Stars: Kate Siegel, John Gallagher Jr., Michael Trucco, Samantha Sloyan, Emma Graves | Written by Mike Flanagan, Kate Siegel | Directed by Mike Flanagan
Horror movies centered on home invasions are much more likely to terrify me than ones about ghosts and zombies, and that’s mostly because, well, there’s nothing unrealistic about the idea of someone breaking into your home and terrorizing you – if you ever watch the news, you know it happens all the time. How do you make that simple premise even scarier? Giving the character-in-peril a disability is a damn fine start, whether you’re rendering her blind (Wait Until Dark) or arming her with a fear that literally makes her unable to leave her home (this year’s Intruders).
Co-written by Kate Siegel and Mike Flanagan, and directed by Flanagan, Hush tells the story of Maddie, a deaf and mute young woman who lives alone out in the woods. She’s a writer, penning her second novel, but her career is put on hold when a masked maniac – armed with a crossbow and knife – enters her home without her knowledge. So begins a brutal game of cat-and-mouse, forcing Maddie to outwit, outplay and out-survive the man who’s intent on the night ending with her dead.
The central premise of Hush is no doubt an intriguing one, and right off the bat, Flanagan plays with the sound design in a really interesting way. The film opens with a scene of Maddie cooking a meal in her kitchen, and while the sound is at first turned up to eleven so as to heighten every sizzle and pop, it’s then drowned out completely so that we only hear what Maddie hears – which, of course, is nothing at all. The auditory gimmick sometimes puts us in her shoes and other times takes us out of them, and it seems destined to make for a home invasion film that’s a frightening cut above the rest.
Unfortunately, and oddly enough, Maddie’s particular disability rarely plays an actual role in the film, to the point that it would be virtually the same movie if she was able to hear and speak. For the most part, the sound design in Hush is the same as it is in any other movie, and since we almost always hear the things that Maddie cannot, it’s oftentimes far too easy to forget that she’s even deaf. Flanagan reminds us in quick bursts of silence here and there, but he doesn’t utilize the “in-her-shoes” trick nearly enough. And even when he does, it’s curiously never in service of heightened scares or cleverness.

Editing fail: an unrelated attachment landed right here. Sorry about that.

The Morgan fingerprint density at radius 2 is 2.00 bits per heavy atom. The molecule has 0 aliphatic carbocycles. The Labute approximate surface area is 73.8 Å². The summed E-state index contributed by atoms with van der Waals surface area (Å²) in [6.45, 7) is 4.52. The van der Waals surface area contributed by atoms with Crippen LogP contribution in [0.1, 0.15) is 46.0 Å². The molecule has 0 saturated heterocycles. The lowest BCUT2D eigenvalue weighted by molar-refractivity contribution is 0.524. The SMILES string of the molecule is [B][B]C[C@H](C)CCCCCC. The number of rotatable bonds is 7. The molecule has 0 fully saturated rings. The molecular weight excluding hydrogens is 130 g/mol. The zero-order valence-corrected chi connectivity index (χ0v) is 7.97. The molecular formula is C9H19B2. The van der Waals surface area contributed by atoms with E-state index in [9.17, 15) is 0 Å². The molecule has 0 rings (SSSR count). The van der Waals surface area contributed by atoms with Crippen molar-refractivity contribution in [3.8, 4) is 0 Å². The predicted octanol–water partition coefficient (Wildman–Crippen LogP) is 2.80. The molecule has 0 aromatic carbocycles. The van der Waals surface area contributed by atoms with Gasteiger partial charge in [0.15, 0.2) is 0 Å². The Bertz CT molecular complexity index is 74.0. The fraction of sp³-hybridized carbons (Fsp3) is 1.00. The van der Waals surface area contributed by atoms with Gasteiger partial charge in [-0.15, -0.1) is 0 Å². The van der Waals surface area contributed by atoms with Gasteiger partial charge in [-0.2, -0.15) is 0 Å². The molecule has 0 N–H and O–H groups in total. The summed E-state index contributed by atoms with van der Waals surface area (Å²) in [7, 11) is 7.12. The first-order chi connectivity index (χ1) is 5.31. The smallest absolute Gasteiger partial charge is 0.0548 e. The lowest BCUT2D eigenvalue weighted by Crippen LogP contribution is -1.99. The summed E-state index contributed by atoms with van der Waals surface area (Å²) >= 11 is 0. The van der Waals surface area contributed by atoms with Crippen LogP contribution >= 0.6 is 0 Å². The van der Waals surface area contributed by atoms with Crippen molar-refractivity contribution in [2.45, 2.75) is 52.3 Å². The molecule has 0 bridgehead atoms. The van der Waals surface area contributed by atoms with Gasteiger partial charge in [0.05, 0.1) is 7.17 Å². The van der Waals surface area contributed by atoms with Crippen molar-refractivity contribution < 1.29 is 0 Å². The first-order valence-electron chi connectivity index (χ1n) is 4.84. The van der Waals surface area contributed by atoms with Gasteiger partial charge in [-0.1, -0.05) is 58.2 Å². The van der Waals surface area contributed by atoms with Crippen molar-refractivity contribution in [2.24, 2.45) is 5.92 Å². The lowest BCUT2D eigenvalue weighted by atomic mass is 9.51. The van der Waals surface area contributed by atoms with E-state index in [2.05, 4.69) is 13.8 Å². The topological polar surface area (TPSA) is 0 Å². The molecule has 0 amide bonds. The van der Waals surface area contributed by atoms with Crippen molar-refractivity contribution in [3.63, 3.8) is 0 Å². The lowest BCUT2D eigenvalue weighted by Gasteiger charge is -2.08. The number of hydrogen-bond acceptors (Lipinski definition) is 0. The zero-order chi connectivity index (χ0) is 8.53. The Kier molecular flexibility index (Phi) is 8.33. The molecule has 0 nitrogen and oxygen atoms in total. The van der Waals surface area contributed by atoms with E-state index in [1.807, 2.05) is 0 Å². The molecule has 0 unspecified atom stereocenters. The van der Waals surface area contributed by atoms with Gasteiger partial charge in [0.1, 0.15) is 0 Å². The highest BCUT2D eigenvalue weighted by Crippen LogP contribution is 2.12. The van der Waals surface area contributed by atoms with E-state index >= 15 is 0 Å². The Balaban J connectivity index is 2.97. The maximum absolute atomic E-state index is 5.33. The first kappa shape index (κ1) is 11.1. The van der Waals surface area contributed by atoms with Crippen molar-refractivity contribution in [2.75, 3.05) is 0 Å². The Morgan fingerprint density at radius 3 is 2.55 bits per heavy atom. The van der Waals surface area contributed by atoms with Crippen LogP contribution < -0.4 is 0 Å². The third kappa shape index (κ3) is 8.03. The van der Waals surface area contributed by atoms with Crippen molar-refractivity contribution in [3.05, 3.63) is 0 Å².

Rather than putting an inventive little spin on the home invasion formula, Hush is instead content to go through the motions and plod towards predictable outcomes at every turn, rendering it far more generic than it initially seems eager to be. If you’ve seen one movie about an attractive young woman fighting off a home intruder, you’ve kind of seen them all, and Hush brings far too little to the table to separate itself from the pack. It’s not the sort of film that’s trying to reinvent any wheels, but the way it spins that wheel is just far too routine and by-the-numbers for anyone well-versed in the sub-genre.
As for the character of Maddie, I realize that Flanagan and Kate Siegel had their hands tied while writing her, and the same goes for a commendable Siegel when it came to playing her, but the depth necessary to make you invested in her plight just isn’t there. We glean bits and pieces about who she is from things like aborted FaceTime conversations and a lingering close-up shot of her first novel’s biography blurb, but it’s just not enough. The same can be said for the villain, whose motives are unclear to the point of being nonexistent – and unlike The Strangers, not in a way that makes him scarier.
If there’s anything notably inventive about Hush it’s a fun final act gimmick that’s tied to an earlier reveal about Maddie’s particular writing methods, which makes for a shocking moment that’s sure to clash with whatever you were expecting to happen next. Alas, it turns out to be nothing more than a cheap trick, and an incredibly corny one to boot. That said, it at least brings something mildly different to the table, which is more than can be said about the majority of Flanagan’s latest.
I’ve seen this movie before. And I’ve seen far better versions of it.